appeal from the District Court of the United States for the Southern District of New York.
Before SWAN, CLARK, and FRANK, Circuit Judges.
This appeal reasserts the sufficiency of plaintiff's complaint, which was dismissed below on motion before answer for failure to state a claim against defendant upon which relief could be granted. Federal jurisdiction rests on diversity of citizenship, the plaintiff being a resident of California. She was formerly the wife of Nathan D. Cohen, of the City of New York, who died testate in 1940. On June 17, 1940, letters testamentary were issued by the Surrogate's Court of New York County to Lewis Randall as executor of Cohen's estate. This action against the executor was commenced in the district court in December, 1941.
The complaint sets out with unnecessary prolixity a story of domestic infelicity which terminated in a separation agreement followed by a Nevada divorce obtained by the plaintiff. She was married to Nathan D. Cohen in October, 1933. He was a resident of New York and remained such until his death. Five months after the marriage, charging desertion, she brought an action against him for a separation and for separate maintenance. A reconciliation was effected and this action was discontinued, but a few months later he again deserted her and she brought a second action of the same character in which she obtained an order for alimony pendente lite of $50 per week. While this action and two others*fn1 were pending, the parties made a separation agreement dated April 16, 1935. This is incorporated into the complaint. It provided that the husband and wife should continue to live apart, that her three pending actions should be discontinued without costs, that each released all rights in the other's estate, including election, intestate share, and dower, and that he should pay her $32,500 in full satisfaction of all claims for support and of a share in his estate. Of this sum she received $17,000 in cash without limitation as to its use. The remaining $15,500 she was required to deposit with a bank under an agreement providing that it should be paid to her in quarterly installments of $250, beginning July 15, 1935, but any remaining balance should be paid to her forthwith if the husband should die or if either husband or wife should obtain a decree of divorce issued by a court of any state of the United States.*fn2 In order to get possession of this sum of $15,500, the wife proceeded to Nevada and obtained a decree of divorce in the courts of that state.*fn3 Both the agreement and the divorce would preclude her from exercising the right she would have had as her husband's widow to elect under section 18 of the Decedent Estate Law of New York, Consol. Laws, c. 13, to take one-third of his estate.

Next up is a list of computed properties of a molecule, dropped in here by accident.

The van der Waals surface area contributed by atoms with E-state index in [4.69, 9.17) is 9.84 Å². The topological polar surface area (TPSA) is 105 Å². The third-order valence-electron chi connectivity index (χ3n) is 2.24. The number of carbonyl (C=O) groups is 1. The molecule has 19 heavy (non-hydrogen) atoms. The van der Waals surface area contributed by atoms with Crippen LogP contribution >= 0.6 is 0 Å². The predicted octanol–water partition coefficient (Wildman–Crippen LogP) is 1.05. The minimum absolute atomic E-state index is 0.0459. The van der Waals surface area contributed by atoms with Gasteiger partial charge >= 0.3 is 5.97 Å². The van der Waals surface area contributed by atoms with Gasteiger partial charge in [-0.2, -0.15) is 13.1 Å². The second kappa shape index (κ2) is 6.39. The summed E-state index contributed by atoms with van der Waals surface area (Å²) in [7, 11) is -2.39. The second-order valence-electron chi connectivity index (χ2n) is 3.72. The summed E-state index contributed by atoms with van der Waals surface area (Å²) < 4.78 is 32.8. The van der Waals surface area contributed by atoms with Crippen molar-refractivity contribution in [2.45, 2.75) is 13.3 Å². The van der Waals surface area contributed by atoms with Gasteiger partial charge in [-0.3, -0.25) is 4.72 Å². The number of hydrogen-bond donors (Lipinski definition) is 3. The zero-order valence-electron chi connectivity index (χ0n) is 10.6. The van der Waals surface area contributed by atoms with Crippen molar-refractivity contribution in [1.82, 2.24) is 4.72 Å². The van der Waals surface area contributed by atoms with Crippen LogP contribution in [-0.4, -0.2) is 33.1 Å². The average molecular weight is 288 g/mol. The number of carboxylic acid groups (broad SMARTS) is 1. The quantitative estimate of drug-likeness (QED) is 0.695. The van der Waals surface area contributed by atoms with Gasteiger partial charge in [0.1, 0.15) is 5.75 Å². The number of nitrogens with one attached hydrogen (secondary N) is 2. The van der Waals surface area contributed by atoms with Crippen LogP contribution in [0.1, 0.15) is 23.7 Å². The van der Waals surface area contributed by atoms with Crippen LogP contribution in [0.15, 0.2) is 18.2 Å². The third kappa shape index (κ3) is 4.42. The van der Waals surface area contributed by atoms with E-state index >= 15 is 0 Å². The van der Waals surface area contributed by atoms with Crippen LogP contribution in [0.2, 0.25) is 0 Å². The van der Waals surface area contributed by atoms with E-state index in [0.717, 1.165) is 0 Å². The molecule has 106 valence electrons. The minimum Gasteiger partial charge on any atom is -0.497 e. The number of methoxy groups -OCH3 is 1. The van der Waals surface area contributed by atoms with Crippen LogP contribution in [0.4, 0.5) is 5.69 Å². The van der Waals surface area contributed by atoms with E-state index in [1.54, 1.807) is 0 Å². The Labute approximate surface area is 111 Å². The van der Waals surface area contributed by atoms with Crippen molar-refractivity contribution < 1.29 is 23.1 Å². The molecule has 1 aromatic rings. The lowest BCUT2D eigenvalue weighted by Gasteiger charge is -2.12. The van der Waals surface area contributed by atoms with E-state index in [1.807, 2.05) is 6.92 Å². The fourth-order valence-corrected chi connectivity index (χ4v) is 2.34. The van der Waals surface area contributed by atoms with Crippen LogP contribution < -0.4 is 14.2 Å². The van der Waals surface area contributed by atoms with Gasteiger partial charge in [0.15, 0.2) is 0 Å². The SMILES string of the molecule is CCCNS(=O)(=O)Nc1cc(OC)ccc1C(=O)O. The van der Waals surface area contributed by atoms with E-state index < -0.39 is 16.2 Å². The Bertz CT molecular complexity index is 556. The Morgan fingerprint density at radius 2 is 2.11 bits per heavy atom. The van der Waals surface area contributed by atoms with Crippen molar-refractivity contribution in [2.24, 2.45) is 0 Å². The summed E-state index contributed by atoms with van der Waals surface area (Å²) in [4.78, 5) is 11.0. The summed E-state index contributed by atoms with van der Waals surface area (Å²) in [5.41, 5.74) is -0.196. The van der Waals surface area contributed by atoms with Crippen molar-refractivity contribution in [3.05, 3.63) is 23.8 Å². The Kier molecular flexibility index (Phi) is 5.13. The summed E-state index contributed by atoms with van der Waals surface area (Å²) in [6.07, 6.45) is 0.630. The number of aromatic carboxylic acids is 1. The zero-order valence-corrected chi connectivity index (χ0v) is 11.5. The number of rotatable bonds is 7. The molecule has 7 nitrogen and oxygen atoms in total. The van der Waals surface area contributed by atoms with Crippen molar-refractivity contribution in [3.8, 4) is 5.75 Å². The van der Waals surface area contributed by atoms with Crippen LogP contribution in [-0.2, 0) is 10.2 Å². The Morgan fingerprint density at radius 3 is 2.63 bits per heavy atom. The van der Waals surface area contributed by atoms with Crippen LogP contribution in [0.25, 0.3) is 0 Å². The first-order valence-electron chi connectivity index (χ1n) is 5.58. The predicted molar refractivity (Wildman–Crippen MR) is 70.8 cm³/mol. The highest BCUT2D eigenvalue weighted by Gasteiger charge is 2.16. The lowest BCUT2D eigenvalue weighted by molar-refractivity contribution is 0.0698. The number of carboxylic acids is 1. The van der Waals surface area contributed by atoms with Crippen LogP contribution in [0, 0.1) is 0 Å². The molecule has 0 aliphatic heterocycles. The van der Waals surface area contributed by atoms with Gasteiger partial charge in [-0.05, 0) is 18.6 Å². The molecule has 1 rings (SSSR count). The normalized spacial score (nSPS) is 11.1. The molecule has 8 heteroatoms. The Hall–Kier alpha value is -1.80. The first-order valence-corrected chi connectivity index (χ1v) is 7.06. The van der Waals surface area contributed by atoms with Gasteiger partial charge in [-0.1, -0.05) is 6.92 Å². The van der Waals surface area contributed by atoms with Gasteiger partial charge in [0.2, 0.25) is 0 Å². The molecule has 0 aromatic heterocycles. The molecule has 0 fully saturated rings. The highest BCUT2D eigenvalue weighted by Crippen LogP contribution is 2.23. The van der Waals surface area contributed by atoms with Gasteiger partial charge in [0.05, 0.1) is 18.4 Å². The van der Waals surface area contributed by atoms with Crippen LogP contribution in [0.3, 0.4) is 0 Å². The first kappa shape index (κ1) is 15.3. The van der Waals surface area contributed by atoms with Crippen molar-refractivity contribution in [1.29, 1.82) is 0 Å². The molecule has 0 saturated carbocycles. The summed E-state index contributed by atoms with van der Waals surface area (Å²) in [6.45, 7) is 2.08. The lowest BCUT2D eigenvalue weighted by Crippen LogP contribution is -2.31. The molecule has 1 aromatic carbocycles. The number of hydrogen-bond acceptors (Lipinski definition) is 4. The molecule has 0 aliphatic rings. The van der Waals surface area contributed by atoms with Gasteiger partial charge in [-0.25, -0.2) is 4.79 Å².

In addition to the foregoing facts the complaint alleged that the husband induced the wife to enter into their separation agreement by means of false and fraudulent representations as to the property he owned, thereby causing her to believe that he was worth $85,000 less than was in fact the case; that she did not learn of the falsity of his representations until after his death; and that had she known the facts when she signed the separation agreement, she would not have accepted its terms or obtained the Nevada divorce. The theory of the plaintiff's cause of action is that the husband's fraud caused her to get her divorce whereby she lost her right to elect to take a share of his estate upon his death and thus sustained the loss for which she asks damages. Although the allegations that his misrepresentations caused her to get the divorce are not entirely definite and unambiguous, we shall assume that the complaint adequately asserts this essential fact. The complaint also alleged that the Nevada divorce is invalid because "the purported residence established by plaintiff" "was purely for the purpose of obtaining a decree of divorce pursuant to the scheme and device of Nathan D. Cohen evidenced by" the separation agreement. It demands $100,000 damages.
Much of the plaintiff's argument has been addressed to establishing the proposition that the separation agreement was null and void because in derogation of section 51 of the Domestic Relations Law of New York, Consol. Laws, c. 14.*fn4 Since the parties were already living separate and apart it is by no means clear, laying aside the question of fraud in its inception, that the agreement was not valid and enforceable. See In re Rhinelander's Estate, 290 N.Y. 31, 47 N.E.2d 681. This, however, is an issue which may be passed without decision. Indeed, it is not perceived why her case would not be at least as strong if it were founded on fraud inducing her to make an otherwise valid agreement. But even if the separation agreement were to be held void, or if, otherwise valid, it were to be rescinded on the ground of fraud, plaintiff would still have to face her Nevada divorce. Section 18(3) of the Decedent Estate Law, after providing that the right of election shall not be available to a spouse against whom or in whose favor a divorce or separation decree recognized as valid by the law of the state has been rendered, continues: "Nor shall such right of election be available to a spouse who has procured without the state of New York a final decree or judgment dissolving the marriage with the testator where such a decree or judgment is not recognized as valid by the law of this state."*fn5 Defendant's substantial point is that in any event the divorce decree standing unvacated prevents her election of an interest in her husband's estate, and that hence his alleged fraud, as matters stand, has caused her no legal damage. The issue, however, must be broadened to include the question whether the divorce decree can be here attacked, since, the plaintiff having stated her facts extensively and the defendant having appeared, the court must now give her whatever relief the facts justify without respect to her formal demand. Federal Rules of Civil Procedure, rule 54(c), 28 U.S.C.A. following section 723c. In any event, we are brought to the fundamental question how far one situated as the plaintiff asserts herself to be would be permitted to challenge the Nevada decree in the courts of New York.